Standing atop State Street in downtown Madison, Wisconsin as the seemingly never-ending mass of people marched towards you, you saw the signs and heard the chants for women’s civil rights. Although that fact is unsurprising considering that it was a ‘women’s march’, the wide degree of those chanting and carrying signs may have surprised you.
In the midst of up to 100,000 people parading through downtown Madison were people of all ages, races, denominations, and in fact, genders.
One may ask, ‘if it’s a women’s march, why are there men protesting, as well?’ Men took to the area between The Library Mall and the state capitol as allies sympathetic to the potential plight American women could face under the new administration. They felt the need to march because they’re worried that the rights of their fellow humans are at a tremendous risk.
“As Hillary [Clinton] so well said, women’s rights are human rights,” Kristopher Gasch said. “[The march] wasn’t anti-anything; it was pro-equality and pro-diversity. That’s why we came out today.”
Some men marched for the protection of women’s rights specifically for the women in their lives. They share the same general sentiments as Gasch, but are worried and scared for their female loved ones, acquaintances and co-workers.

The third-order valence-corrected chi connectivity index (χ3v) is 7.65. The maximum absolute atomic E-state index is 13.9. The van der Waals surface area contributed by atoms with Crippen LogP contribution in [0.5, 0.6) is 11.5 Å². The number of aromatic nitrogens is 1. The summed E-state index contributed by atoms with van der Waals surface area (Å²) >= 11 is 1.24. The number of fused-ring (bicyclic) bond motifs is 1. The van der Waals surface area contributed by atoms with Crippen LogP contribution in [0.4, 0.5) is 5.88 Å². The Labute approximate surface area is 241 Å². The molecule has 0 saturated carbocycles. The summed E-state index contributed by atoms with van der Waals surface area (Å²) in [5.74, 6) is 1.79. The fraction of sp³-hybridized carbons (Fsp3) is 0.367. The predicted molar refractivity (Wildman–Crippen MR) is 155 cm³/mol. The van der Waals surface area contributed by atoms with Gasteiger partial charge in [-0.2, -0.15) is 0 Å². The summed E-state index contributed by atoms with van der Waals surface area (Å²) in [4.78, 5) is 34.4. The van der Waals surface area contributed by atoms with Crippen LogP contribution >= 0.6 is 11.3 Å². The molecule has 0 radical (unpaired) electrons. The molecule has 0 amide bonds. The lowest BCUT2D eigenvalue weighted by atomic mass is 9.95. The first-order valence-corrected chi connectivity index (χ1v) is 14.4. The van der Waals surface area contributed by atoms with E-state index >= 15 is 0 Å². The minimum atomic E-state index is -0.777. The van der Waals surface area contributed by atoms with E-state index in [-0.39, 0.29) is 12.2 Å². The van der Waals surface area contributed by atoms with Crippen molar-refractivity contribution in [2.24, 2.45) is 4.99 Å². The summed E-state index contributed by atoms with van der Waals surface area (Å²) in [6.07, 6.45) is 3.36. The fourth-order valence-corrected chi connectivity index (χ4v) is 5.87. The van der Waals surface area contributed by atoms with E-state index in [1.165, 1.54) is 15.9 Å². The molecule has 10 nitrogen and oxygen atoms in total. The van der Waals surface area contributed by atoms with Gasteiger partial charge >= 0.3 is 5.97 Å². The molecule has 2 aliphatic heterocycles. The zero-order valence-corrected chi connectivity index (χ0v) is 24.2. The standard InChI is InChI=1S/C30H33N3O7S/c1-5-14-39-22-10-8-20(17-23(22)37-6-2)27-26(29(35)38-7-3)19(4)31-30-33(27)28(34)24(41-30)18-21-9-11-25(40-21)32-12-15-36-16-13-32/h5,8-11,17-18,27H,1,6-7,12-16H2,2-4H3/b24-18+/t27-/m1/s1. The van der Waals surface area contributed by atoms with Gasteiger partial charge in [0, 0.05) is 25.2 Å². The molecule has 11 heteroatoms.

“Support women…my mom and sister are in Washington so I’m here to support them,” Clayton Servais said. “Everybody has a mother. Everybody should be nice to their mother. It is human rights for Chr-st sake.”
Another group of men attended the women’s march in protection of their own civil rights that may be at risk under the new administration… gay men. Women’s rights was the main cause of the march but there were many other causes present that afternoon, and arguably the second biggest demographic of protesters were marching in the name of LGBTQIA rights.
“It’s so much more because there has been disrespect to so many cross-sections of people–LGBTQ[sic], minorities, women—it’s been across the board and it’s never been like this before,” Jim Rivett said. “Personally, as a gay man, anytime somebody threatens to take away your rights, it’s time to get up, speak up and become public with it. You have to get out there and get more involved more than ever because silence is the biggest danger.”